Berbos v. Berbos

Annotate this Case
Justia Opinion Summary

The Supreme Court affirmed the decision of the circuit court denying Appellants’ motion to intervene in a partnership dissolution action, holding that Appellants failed to meet the tripartite test necessary for intervention as a matter of right under S.D. Codified Laws 15-6-24(a)(2).

Appellants entered into a farm lease/cash rent agreement with Berbos Farms General Partnership. Appellants sued Berbos Farms to recover unpaid cash rent under the lease for the years 2015. During discovery, Appellants learned that Joe and Lisa Berbos, partners in Berbos Farms, had filed a separate action to dissolve Berbos Farms. Seeking to preserve their right to payment of the 2015 cash rent in the event Berbos Farms was dissolved, Appellants move to intervene in the partnership dissolution action. The circuit court denied the motion. The Supreme Court affirmed, holding that because Appellants failed to show that the claim for unpaid cash rent might be impaired by the disposition of the partnership dissolution lawsuit, the circuit court correctly denied the motion to intervene under section 15-6-24(a)(2).

Download PDF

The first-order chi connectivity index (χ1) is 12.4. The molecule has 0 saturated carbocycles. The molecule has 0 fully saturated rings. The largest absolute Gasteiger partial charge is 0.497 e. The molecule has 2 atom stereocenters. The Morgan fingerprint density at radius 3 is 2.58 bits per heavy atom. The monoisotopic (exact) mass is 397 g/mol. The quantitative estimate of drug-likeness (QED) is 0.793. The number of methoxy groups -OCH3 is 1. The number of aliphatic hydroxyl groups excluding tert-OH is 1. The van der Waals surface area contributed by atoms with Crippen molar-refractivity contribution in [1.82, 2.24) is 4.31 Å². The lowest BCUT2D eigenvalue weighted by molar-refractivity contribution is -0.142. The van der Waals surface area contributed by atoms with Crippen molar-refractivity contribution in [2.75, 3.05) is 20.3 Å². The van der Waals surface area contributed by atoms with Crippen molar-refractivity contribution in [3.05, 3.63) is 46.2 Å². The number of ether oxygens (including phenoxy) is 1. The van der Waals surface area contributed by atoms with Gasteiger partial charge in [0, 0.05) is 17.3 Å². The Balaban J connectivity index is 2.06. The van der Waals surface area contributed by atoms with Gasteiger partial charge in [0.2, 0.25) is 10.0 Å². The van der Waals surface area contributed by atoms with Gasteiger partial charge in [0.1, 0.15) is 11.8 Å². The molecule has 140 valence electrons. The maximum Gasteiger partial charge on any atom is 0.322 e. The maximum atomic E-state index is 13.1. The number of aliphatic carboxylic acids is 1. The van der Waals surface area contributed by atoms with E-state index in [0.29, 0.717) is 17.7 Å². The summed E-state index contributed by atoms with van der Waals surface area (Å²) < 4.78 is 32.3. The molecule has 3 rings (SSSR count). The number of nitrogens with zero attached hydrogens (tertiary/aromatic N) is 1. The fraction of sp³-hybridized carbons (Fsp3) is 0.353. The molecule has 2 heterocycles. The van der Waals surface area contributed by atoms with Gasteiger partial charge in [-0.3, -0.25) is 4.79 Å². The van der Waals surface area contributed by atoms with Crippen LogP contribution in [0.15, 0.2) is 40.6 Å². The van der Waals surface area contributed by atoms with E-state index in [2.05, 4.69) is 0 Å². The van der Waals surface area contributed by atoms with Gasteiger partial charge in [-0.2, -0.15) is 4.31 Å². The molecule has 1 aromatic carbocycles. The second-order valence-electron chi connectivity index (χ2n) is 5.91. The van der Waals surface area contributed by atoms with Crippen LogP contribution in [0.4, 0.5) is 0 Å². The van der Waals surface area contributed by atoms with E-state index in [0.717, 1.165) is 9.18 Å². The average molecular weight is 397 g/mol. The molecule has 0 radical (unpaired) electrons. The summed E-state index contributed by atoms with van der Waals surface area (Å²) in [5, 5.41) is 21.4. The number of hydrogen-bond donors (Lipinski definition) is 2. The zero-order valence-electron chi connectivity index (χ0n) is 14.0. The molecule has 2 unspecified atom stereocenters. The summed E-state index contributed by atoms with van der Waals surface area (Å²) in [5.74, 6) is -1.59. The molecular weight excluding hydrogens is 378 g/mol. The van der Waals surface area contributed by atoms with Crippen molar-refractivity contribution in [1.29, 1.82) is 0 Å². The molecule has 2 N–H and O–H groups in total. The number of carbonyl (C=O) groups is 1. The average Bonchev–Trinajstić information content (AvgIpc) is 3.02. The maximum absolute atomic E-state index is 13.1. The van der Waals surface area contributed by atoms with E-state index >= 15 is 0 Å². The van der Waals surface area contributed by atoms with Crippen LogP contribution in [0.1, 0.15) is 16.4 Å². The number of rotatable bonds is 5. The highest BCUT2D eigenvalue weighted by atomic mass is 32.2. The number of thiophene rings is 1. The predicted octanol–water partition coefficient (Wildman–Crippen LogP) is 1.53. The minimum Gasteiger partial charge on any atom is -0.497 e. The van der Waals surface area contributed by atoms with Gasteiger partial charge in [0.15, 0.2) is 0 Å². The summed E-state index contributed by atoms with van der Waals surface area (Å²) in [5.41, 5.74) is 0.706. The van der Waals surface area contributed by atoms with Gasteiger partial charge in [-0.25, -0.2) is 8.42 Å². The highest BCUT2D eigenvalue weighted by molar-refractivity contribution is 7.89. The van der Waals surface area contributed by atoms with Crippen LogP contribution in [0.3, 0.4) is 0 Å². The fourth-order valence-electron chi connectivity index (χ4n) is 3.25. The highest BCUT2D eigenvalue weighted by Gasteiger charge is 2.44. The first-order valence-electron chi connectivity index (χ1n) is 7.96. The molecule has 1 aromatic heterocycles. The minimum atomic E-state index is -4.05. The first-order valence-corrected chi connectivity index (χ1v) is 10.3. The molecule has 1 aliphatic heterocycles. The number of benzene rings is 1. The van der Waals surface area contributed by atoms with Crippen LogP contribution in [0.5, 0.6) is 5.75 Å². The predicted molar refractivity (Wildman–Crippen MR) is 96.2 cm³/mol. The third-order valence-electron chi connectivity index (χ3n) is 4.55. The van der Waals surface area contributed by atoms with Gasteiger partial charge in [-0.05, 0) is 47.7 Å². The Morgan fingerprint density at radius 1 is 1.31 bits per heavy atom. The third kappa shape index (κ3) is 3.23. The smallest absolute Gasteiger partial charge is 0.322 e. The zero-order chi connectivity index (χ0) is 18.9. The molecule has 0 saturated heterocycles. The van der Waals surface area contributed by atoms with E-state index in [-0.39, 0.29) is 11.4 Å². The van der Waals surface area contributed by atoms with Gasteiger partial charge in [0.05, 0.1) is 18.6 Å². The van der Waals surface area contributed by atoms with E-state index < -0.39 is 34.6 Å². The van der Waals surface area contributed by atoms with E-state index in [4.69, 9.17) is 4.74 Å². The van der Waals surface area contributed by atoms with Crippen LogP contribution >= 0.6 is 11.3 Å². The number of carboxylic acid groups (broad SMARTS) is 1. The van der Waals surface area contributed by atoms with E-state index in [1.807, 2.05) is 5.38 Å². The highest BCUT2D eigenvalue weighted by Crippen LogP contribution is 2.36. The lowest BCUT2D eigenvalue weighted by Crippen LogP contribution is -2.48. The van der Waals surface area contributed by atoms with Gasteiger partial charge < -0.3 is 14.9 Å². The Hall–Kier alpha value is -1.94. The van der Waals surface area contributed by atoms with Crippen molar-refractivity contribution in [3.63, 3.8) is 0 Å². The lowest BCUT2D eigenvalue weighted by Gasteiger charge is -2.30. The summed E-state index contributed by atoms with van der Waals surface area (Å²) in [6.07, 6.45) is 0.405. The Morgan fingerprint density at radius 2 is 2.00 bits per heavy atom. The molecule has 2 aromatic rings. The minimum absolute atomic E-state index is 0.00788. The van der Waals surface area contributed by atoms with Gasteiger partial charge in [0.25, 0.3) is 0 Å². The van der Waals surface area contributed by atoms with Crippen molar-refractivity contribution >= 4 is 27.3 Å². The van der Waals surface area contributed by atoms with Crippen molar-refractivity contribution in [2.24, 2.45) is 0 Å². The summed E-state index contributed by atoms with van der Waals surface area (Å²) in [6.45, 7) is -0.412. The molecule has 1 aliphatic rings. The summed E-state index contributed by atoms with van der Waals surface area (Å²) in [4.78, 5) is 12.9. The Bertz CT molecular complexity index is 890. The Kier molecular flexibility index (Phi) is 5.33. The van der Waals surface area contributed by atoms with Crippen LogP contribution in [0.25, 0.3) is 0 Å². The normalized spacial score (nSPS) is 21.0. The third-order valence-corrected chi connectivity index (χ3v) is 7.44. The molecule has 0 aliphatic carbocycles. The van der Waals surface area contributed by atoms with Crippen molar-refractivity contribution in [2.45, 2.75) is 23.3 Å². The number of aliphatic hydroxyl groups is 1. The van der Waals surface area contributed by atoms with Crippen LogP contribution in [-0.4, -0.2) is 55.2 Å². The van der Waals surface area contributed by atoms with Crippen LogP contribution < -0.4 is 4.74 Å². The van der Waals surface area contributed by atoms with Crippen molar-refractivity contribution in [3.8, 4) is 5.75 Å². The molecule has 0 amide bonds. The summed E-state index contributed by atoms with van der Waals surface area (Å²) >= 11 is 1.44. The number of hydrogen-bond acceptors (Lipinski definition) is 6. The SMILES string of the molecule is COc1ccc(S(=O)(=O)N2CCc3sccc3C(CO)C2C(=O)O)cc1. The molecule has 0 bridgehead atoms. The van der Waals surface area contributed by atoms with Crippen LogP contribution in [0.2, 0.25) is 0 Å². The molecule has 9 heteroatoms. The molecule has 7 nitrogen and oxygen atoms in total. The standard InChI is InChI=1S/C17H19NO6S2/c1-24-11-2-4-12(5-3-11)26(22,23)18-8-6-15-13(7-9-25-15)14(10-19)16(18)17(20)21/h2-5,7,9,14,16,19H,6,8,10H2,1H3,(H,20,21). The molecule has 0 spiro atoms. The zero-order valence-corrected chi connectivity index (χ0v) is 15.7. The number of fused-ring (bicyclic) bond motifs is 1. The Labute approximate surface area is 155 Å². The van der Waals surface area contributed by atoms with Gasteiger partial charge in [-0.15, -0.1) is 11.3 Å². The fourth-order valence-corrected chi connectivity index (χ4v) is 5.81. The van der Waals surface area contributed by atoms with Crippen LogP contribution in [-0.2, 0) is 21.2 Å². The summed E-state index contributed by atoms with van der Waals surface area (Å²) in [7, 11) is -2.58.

#28570-a-DG 2018 S.D. 82 IN THE SUPREME COURT OF THE STATE OF SOUTH DAKOTA JOE BERBOS and LISA BERBOS, individuals, **** JOE BERBOS REAL ESTATE LIMITED PARTNERSHIP, a South Dakota Limited Partnership, and JOE BERBOS MANAGEMENT, LLC, a South Dakota Limited Liability Company, Plaintiffs and Appellees, v. NICK BERBOS, an individual, BERBOS FARMS GENERAL PARTNERSHIP, a South Dakota General Partnership, NICK BERBOS REAL ESTATE LIMITED PARTNERSHIP, a South Dakota Limited Partnership, Defendants and Appellees, NICK BERBOS MANAGEMENT, LLC, a South Dakota Limited Partnership, and VICTORIA PERRY, individually, and CRAIG PERRY and JAMES PERRY, Surviving Trustees of the Trust created by the Last Will and Testament of Gerald Perry, Deceased, Applicants and Appellants. **** APPEAL FROM THE CIRCUIT COURT OF THE FIFTH JUDICIAL CIRCUIT BROWN COUNTY, SOUTH DAKOTA **** THE HONORABLE RICHARD A. SOMMERS Judge **** CONSIDERED ON BRIEFS ON OCTOBER 1, 2018 OPINION FILED 12/12/18 SANDER J. MOREHEAD of Woods, Fuller, Shultz & Smith, P.C. Sioux Falls, South Dakota Attorneys for plaintiffs and appellees. REED RASMUSSEN of Siegel, Barnett & Schutz, LLP, Aberdeen, South Dakota Attorneys for defendants and appellees. CARLYLE RICHARDS of Richards, Tonner, Oliver, Fischbach & Dell, LLP, Aberdeen, South Dakota Attorneys for applicants and appellants. **** #28570 GILBERTSON, Chief Justice [¶1.] Landowners Victoria Perry, Craig Perry, and James Perry (Appellants) entered into a farm lease/cash rent agreement with Berbos Farms General Partnership (Berbos Farms). Joe and Lisa Berbos and Nick Berbos were partners in Berbos Farms. Appellants sued Berbos Farms to recover unpaid cash rent under the lease for the year 2015. During discovery in that litigation, Appellants realized Joe and Lisa had filed a separate action in circuit court to dissolve Berbos Farms. Appellants moved to intervene in the partnership dissolution action seeking to preserve their right to payment of the 2015 cash rent in case Berbos Farms was dissolved. The circuit court denied the Appellants motion and they appeal. We affirm. Facts and Procedural History [¶2.] Appellants own and manage approximately 900 acres of cropland in Edmunds County. On January 4, 2013, Appellants entered into a farm lease/cash rent agreement with Berbos Farms. Nick signed the one-page lease on behalf of Berbos Farms. Berbos Farms took possession of the farmland for three years: 2013, 2014, and 2015. Appellants claim Berbos Farms made timely payments on all cash rent required by the lease until November 1, 2015. At that time, Appellants claim Berbos Farms failed to pay the agreed cash rent of $56,196. [¶3.] Appellants sued Berbos Farms and Nick and Joe individually to recover the 2015 cash rent payment. Appellants commenced discovery and deposed Joe and Lisa. During Joe’s deposition on March 30, 2017, Appellants discovered that: (1) Nick was no longer representing Berbos Farms in obtaining rental land in -1- #28570 South Dakota; (2) the relationship between Nick and Joe had become tense; and (3) Joe and Lisa had commenced a lawsuit to dissolve Berbos Farms in April 2014. Appellants moved for summary judgment, but the circuit court denied the motion on October 5, 2017. As of the date of this appeal, the action to recover the cash rent is still pending in circuit court. [¶4.] Based on the information obtained in Joe’s deposition, the Appellants moved to intervene as a matter of right pursuant to SDCL 15-6-24(a)(2) and attached a proposed complaint in the Berbos Farms partnership dissolution lawsuit on January 16, 2018. The proposed complaint in intervention raised the same claims as the Appellants asserted in the lawsuit to recover the unpaid cash rent. Joe and Nick opposed the motion to intervene. On March 2, 2018, the circuit court held a hearing and denied the motion because: (1) there was a pending lawsuit that had no relation to the partnership dissolution; (2) allowing the intervention would open the door to any creditor or individual with claims against Berbos Farms to join the dissolution lawsuit; and (3) permitting the intervention would allow Appellants to unnecessarily discover the net worth and financial holdings of Berbos Farms. On March 9, 2018, the circuit court entered a written order denying the motion. Appellants appeal the circuit court’s order and ask this Court to review whether the circuit court abused its discretion in denying the motion to intervene. Analysis & Decision [¶5.] We review a circuit court’s denial of a motion to intervene for an abuse of discretion. In re Estate of Olson, 2008 S.D. 126, ¶ 4, 759 N.W.2d 315, 318. “An abuse of discretion refers to a discretion exercised to an end or purpose not justified -2- #28570 by, and clearly against reason and evidence.” O’Day v. Nanton, 2017 S.D. 90, ¶ 17, 905 N.W.2d 568, 572 (quoting Kaiser v. Univ. Physicians Clinic, 2006 S.D. 95, ¶ 29, 724 N.W.2d 186, 194). [¶6.] “South Dakota’s court rule SDCL 15-6-24(a)(2) is almost identical to Federal Rule of Civil Procedure 24(a) . . . . [and] governs intervention as a matter of right . . . .” Olson, 2008 S.D. 126, ¶ 5, 759 N.W.2d at 318 (citations omitted). SDCL 15-6-24(a)(2) provides: Upon timely application anyone shall be permitted to intervene in an action: ... (2) When the applicant claims an interest relating to the property or transaction which is the subject of the action and he is so situated that the disposition of the action may as a practical matter impair or impede his ability to protect that interest, unless the applicant’s interest is adequately represented by existing parties. [¶7.] “The purpose of this rule is ‘to obviate delay and multiplicity of suits by creating an opportunity to persons directly interested in the subject matter to join in an action or proceeding already instituted.’” Olson, 2008 S.D. 126, ¶ 5, 759 N.W.2d at 318 (quoting In re D.M., 2006 S.D. 15, ¶ 4, 710 N.W.2d 441, 443). “Intervention is strictly procedural and ‘intervention standards are flexible, allowing for some tailoring of decisions to the facts of each case.’” Id. (quoting D.M., 2006 S.D. 15, ¶ 4, 710 N.W.2d at 443). “[SDCL 15-6-24(a)(2)] is construed liberally, and we resolve all doubts in favor of the proposed intervenors.” Id. (quoting United States v. Union Elec. Co., 64 F.3d 1152, 1158 (8th Cir. 1995)). In applying this rule, this Court utilizes the following tripartite test: 1) the party must have a recognized interest in the subject matter of the litigation; 2) that interest must be one that might -3- #28570 be impaired by the disposition of the litigation; and 3) the interest must not be adequately protected by the existing parties. Id. (quoting D.M., 2006 S.D. 15, ¶ 5, 710 N.W.2d at 444). [¶8.] Appellants argue that their motion to intervene should have been granted under SDCL 15-6-24(a)(2). They claim that they have adequately shown an interest in the partnership dissolution proceeding because they are owed unpaid cash rent from the partnership. Appellants claim their ability to protect that interest may be impaired or impeded by dissolution of the partnership and disbursement of its assets. Appellants also argue that the circuit court’s findings had no legal basis and that the findings improperly extended the requirements of the statute. [¶9.] To the contrary, Appellees argue that Appellants have failed to show: (1) an interest relating to the partnership dissolution proceeding; and (2) a way in which that interest would be impaired or impeded through the disposition of the partnership dissolution proceeding. Appellees also contend that there is no need for Appellants to intervene in the partnership dissolution suit because they already possess a proper remedy to pursue their claim in the ongoing separate suit to obtain the unpaid cash rent. [¶10.] Appellants have shown a recognized interest in the partnership dissolution lawsuit. As noted by the Appellees, “the issue in [the partnership dissolution] litigation is whether Berbos Farms should be dissolved and, if so, how its affairs should be wound up.” (Emphasis added.) The record indicates that Berbos Farm partners Joe and Lisa sought to dissolve Berbos Farms. The -4- #28570 dissolution suit is therefore governed by SDCL 48-7A-801(5), which provides in pertinent part: A partnership is dissolved, and its business must be wound up, only upon the occurrence of any of the following events: ... (5) On application by a partner, a judicial determination that: (i) The economic purpose of the partnership is likely to be unreasonably frustrated; (ii) Another partner has engaged in conduct relating to the partnership business which makes it not reasonably practicable to carry on the business in partnership with that partner; or (iii) It is not otherwise reasonably practicable to carry on the partnership business in conformity with the partnership agreement[.] (Emphasis added.) [¶11.] Notably, the statute provides that when a partnership is judicially dissolved, the affairs of the partnership must be wound up. By placing the cash rent farm lease in the record, the Appellants have shown that the partnership, at least allegedly, has an obligation to pay them rent for 2015. Appellants also claim that they never received the 2015 rent payment. Therefore, resolving all doubts in favor of the Appellants, it is likely that the Appellants have an interest in the partnership dissolution action as a creditor to Berbos Farms. [¶12.] The Appellants have made no definite showing, however, that their interest might be impaired by the disposition of the partnership dissolution litigation. Appellants argue that if the assets of the partnership are inadequate to cover its obligations to all creditors, the Appellants claim is in danger of being left unpaid. However, the Appellants have failed to make any showing, either in their complaint accompanying the motion to intervene or on appeal, that the partnership -5- #28570 assets are insufficient to satisfy the claim for 2015 cash rent. This is particularly true because the claim for cash rent remains disputed and unliquidated as it has yet to be reduced to judgment. Additionally, the Appellants maintain the ability to pursue their claim for unpaid rent—both against Berbos Farms and against Joe and Nick as individuals—in the parallel litigation. See SDCL 48-7A-306; Action Mech., Inc. v. Deadwood Historic Pres. Comm’n, 2002 S.D. 121, ¶ 51, 652 N.W.2d 742, 756 (stating that individual partners generally remain jointly and severally liable for all debts of a general partnership). [¶13.] Finally, the operation of SDCL 48-7A-807 suggests that the Appellants’ interest will be protected—not impaired—in the event of Berbos Farms’ dissolution. The clear and unambiguous text of SDCL 48-7A-807(a) provides that a dissolving partnership’s assets, including the contributions of the partners, “must be applied to discharge its obligations to creditors[.]” (Emphasis added.) Therefore, the Appellants’ interest is as protected as that of any other similarly situated claimant without regard to intervention in the dissolution action. [¶14.] Because the Appellants have not shown that the claim for unpaid cash rent might be impaired by the disposition of the partnership dissolution lawsuit, the Appellants have failed to meet the tripartite test necessary for intervention as a matter of right under SDCL 15-6-24(a)(2). The circuit court therefore did not abuse its discretion in denying Appellants motion to intervene. We affirm. [¶15.] KERN, JENSEN and SALTER, Justices, concur. -6-